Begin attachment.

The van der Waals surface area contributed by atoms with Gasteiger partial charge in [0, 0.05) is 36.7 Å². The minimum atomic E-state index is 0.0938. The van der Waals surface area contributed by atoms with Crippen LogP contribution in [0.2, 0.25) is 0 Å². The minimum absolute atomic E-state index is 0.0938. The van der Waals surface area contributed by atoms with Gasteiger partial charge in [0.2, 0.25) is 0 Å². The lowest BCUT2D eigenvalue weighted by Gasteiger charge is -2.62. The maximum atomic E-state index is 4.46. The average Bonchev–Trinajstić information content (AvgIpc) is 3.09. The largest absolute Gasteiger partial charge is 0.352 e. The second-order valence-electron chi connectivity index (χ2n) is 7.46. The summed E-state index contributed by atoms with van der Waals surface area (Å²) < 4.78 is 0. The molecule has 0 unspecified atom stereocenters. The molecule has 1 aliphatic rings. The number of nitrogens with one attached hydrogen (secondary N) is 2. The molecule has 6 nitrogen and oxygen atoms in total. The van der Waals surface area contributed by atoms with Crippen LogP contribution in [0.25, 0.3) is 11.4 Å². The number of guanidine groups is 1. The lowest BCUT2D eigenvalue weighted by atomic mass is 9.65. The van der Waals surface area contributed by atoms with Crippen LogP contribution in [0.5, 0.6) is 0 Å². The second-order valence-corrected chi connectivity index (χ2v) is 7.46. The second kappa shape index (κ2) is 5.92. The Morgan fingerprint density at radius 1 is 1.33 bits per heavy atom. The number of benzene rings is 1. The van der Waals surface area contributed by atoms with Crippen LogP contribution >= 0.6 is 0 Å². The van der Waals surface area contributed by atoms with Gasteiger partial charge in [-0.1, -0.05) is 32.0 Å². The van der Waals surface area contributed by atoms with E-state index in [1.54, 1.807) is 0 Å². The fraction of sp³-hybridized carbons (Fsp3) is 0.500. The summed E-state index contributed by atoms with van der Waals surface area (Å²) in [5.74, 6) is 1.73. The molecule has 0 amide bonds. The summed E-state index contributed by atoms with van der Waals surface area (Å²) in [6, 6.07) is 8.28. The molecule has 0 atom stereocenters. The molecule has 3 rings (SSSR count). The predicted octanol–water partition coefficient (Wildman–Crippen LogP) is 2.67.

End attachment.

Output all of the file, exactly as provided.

The van der Waals surface area contributed by atoms with Gasteiger partial charge in [0, 0.05) is 36.7 Å². The minimum atomic E-state index is 0.0938. The van der Waals surface area contributed by atoms with Crippen LogP contribution in [0.2, 0.25) is 0 Å². The minimum absolute atomic E-state index is 0.0938. The van der Waals surface area contributed by atoms with Gasteiger partial charge in [0.2, 0.25) is 0 Å². The lowest BCUT2D eigenvalue weighted by Gasteiger charge is -2.62. The maximum atomic E-state index is 4.46. The average Bonchev–Trinajstić information content (AvgIpc) is 3.09. The largest absolute Gasteiger partial charge is 0.352 e. The second-order valence-electron chi connectivity index (χ2n) is 7.46. The summed E-state index contributed by atoms with van der Waals surface area (Å²) < 4.78 is 0. The molecule has 0 unspecified atom stereocenters. The molecule has 1 aliphatic rings. The number of nitrogens with one attached hydrogen (secondary N) is 2. The molecule has 6 nitrogen and oxygen atoms in total. The van der Waals surface area contributed by atoms with Crippen LogP contribution in [0.25, 0.3) is 11.4 Å². The number of guanidine groups is 1. The lowest BCUT2D eigenvalue weighted by atomic mass is 9.65. The van der Waals surface area contributed by atoms with Crippen LogP contribution in [0.5, 0.6) is 0 Å². The second-order valence-corrected chi connectivity index (χ2v) is 7.46. The second kappa shape index (κ2) is 5.92. The Morgan fingerprint density at radius 1 is 1.33 bits per heavy atom. The number of benzene rings is 1. The van der Waals surface area contributed by atoms with Crippen LogP contribution >= 0.6 is 0 Å². The van der Waals surface area contributed by atoms with Gasteiger partial charge in [-0.1, -0.05) is 32.0 Å². The van der Waals surface area contributed by atoms with E-state index in [1.54, 1.807) is 0 Å². The fraction of sp³-hybridized carbons (Fsp3) is 0.500. The summed E-state index contributed by atoms with van der Waals surface area (Å²) in [5.74, 6) is 1.73. The molecule has 0 amide bonds. The summed E-state index contributed by atoms with van der Waals surface area (Å²) in [6, 6.07) is 8.28. The molecule has 0 atom stereocenters. The molecule has 3 rings (SSSR count). The predicted octanol–water partition coefficient (Wildman–Crippen LogP) is 2.67.